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JFK and the Reagan Revolution - A Secret History of American Prosperity-logo

JFK and the Reagan Revolution - A Secret History of American Prosperity

Lawrence Kudlow

The little-known story of how JFK pioneered supply-side economics Who invented supply-side economics-the idea that cutting tax rates can result in more growth, more prosperity at all income levels, and even more tax revenue flowing into the IRS? Most people would credit the economic team that advised Ronald Reagan in the late 1970s and early 1980s. But in fact, supply-side economics actually came of age two decades earlier. And the first president who embraced it was one of the biggest icons of the Democratic Party-John F. Kennedy. As Larry Kudlow and Brian Domitrovic explain, this is an inconvenient fact for both parties. Liberals hate the idea that JFK successfully pioneered an economic principle that has become a core part of the GOP platform. And conservatives hate to admit that their hero, Reagan, grabbed one of his most successful policies not merely from a Democrat, but from a KENNEDY. So neither side has much incentive to talk about the tax battles inside the Kennedy Administration. In a blow-by-blow narrative of those years, the authors reveal how JFK assembled Keynesian advisors, only to reject their plans for loose money and big spending. Instead, Kennedy embraced ideas advanced by the non-Keynesians on his team of rivals and drew upon his own deep reading of history to opt for tax cuts and a recommitment to the gold standard. Here we meet a fascinating cast of Kennedy Administration characters, especially Treasure Secretary Douglas Dillon, the token Republican in JFK's cabinet. Dillon's opponents, such as liberal economists Paul Samuelson, Robert Solow, and James Tobin, strove to stifle the push to bring down the high tax rates--including an astonishing 91% top rate on the wealthiest earners-that were damaging the economy. Once JFK became convinced of the power of tax cuts, he held his ground against the Keynesians. And as Kennedy made his case for the tax cut, the economy took off. After the assassination, Lyndon Johnson finally signed the tax-cut law in February 1964. The subsequent economic boom de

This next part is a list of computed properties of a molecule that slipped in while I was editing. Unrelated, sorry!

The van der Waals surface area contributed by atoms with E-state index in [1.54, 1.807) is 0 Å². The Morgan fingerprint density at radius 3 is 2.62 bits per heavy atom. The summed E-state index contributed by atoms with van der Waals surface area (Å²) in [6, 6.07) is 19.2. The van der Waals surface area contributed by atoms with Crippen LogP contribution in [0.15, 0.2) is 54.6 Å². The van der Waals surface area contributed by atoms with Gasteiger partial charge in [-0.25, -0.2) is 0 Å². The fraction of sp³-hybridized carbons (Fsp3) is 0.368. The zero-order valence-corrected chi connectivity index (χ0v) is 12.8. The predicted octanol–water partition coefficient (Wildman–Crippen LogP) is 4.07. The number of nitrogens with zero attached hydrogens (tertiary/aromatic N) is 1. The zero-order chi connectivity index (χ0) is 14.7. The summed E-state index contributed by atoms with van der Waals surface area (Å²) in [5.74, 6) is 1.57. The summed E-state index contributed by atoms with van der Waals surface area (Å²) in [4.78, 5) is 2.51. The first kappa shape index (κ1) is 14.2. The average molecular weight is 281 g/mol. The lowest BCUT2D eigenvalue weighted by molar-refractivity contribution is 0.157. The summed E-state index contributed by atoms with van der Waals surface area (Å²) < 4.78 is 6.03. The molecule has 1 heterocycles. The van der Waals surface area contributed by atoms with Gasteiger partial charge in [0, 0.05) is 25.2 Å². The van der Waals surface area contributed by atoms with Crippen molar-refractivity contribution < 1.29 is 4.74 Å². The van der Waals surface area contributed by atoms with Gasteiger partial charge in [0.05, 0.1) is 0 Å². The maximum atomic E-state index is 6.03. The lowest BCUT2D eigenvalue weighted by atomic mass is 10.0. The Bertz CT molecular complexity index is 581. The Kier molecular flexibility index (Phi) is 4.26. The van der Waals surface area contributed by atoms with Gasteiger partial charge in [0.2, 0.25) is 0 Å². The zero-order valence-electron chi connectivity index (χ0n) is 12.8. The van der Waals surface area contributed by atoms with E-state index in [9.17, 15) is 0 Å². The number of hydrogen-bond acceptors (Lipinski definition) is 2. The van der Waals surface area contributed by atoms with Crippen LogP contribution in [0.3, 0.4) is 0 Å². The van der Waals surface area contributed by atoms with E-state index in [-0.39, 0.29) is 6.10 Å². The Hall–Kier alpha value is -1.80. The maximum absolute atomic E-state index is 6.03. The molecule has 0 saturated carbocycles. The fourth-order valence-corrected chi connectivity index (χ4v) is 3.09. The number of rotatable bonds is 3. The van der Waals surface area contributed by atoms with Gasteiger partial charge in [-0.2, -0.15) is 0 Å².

The little-known story of how JFK pioneered supply-side economics Who invented supply-side economics-the idea that cutting tax rates can result in more growth, more prosperity at all income levels, and even more tax revenue flowing into the IRS? Most people would credit the economic team that advised Ronald Reagan in the late 1970s and early 1980s. But in fact, supply-side economics actually came of age two decades earlier. And the first president who embraced it was one of the biggest icons of the Democratic Party-John F. Kennedy. As Larry Kudlow and Brian Domitrovic explain, this is an inconvenient fact for both parties. Liberals hate the idea that JFK successfully pioneered an economic principle that has become a core part of the GOP platform. And conservatives hate to admit that their hero, Reagan, grabbed one of his most successful policies not merely from a Democrat, but from a KENNEDY. So neither side has much incentive to talk about the tax battles inside the Kennedy Administration. In a blow-by-blow narrative of those years, the authors reveal how JFK assembled Keynesian advisors, only to reject their plans for loose money and big spending. Instead, Kennedy embraced ideas advanced by the non-Keynesians on his team of rivals and drew upon his own deep reading of history to opt for tax cuts and a recommitment to the gold standard. Here we meet a fascinating cast of Kennedy Administration characters, especially Treasure Secretary Douglas Dillon, the token Republican in JFK's cabinet. Dillon's opponents, such as liberal economists Paul Samuelson, Robert Solow, and James Tobin, strove to stifle the push to bring down the high tax rates--including an astonishing 91% top rate on the wealthiest earners-that were damaging the economy. Once JFK became convinced of the power of tax cuts, he held his ground against the Keynesians. And as Kennedy made his case for the tax cut, the economy took off. After the assassination, Lyndon Johnson finally signed the tax-cut law in February 1964. The subsequent economic boom de